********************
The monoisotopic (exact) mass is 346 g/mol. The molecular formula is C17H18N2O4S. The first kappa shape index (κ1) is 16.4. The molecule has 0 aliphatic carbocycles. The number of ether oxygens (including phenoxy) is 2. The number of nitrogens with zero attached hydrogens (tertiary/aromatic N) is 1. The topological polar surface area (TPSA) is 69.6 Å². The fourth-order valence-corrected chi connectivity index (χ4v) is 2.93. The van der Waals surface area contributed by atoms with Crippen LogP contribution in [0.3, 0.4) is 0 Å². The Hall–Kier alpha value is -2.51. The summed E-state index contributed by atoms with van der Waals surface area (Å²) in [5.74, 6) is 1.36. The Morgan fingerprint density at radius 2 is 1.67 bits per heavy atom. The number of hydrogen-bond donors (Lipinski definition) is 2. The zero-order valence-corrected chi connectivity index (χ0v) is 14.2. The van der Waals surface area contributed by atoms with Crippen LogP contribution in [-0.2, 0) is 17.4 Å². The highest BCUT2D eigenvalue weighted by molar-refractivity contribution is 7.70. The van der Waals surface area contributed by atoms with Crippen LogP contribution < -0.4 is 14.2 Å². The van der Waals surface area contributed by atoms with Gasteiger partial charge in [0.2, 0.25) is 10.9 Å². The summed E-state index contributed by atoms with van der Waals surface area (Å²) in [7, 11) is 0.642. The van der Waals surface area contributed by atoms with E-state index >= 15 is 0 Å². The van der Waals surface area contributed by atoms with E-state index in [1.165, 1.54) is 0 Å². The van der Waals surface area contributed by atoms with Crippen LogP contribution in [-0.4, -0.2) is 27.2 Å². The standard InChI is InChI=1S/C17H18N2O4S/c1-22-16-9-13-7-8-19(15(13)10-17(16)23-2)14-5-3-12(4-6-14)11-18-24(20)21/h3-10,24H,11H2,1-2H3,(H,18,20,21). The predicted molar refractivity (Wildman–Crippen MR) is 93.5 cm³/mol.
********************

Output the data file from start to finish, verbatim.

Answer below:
The monoisotopic (exact) mass is 346 g/mol. The molecular formula is C17H18N2O4S. The first kappa shape index (κ1) is 16.4. The molecule has 0 aliphatic carbocycles. The number of ether oxygens (including phenoxy) is 2. The number of nitrogens with zero attached hydrogens (tertiary/aromatic N) is 1. The topological polar surface area (TPSA) is 69.6 Å². The fourth-order valence-corrected chi connectivity index (χ4v) is 2.93. The van der Waals surface area contributed by atoms with Crippen LogP contribution in [0.3, 0.4) is 0 Å². The Hall–Kier alpha value is -2.51. The summed E-state index contributed by atoms with van der Waals surface area (Å²) in [5.74, 6) is 1.36. The Morgan fingerprint density at radius 2 is 1.67 bits per heavy atom. The number of hydrogen-bond donors (Lipinski definition) is 2. The zero-order valence-corrected chi connectivity index (χ0v) is 14.2. The van der Waals surface area contributed by atoms with Crippen LogP contribution in [-0.2, 0) is 17.4 Å². The highest BCUT2D eigenvalue weighted by molar-refractivity contribution is 7.70. The van der Waals surface area contributed by atoms with Crippen LogP contribution < -0.4 is 14.2 Å². The van der Waals surface area contributed by atoms with Gasteiger partial charge in [0.2, 0.25) is 10.9 Å². The summed E-state index contributed by atoms with van der Waals surface area (Å²) in [7, 11) is 0.642. The van der Waals surface area contributed by atoms with E-state index >= 15 is 0 Å². The van der Waals surface area contributed by atoms with E-state index in [1.165, 1.54) is 0 Å². The van der Waals surface area contributed by atoms with Crippen LogP contribution in [-0.4, -0.2) is 27.2 Å². The standard InChI is InChI=1S/C17H18N2O4S/c1-22-16-9-13-7-8-19(15(13)10-17(16)23-2)14-5-3-12(4-6-14)11-18-24(20)21/h3-10,24H,11H2,1-2H3,(H,18,20,21). The predicted molar refractivity (Wildman–Crippen MR) is 93.5 cm³/mol.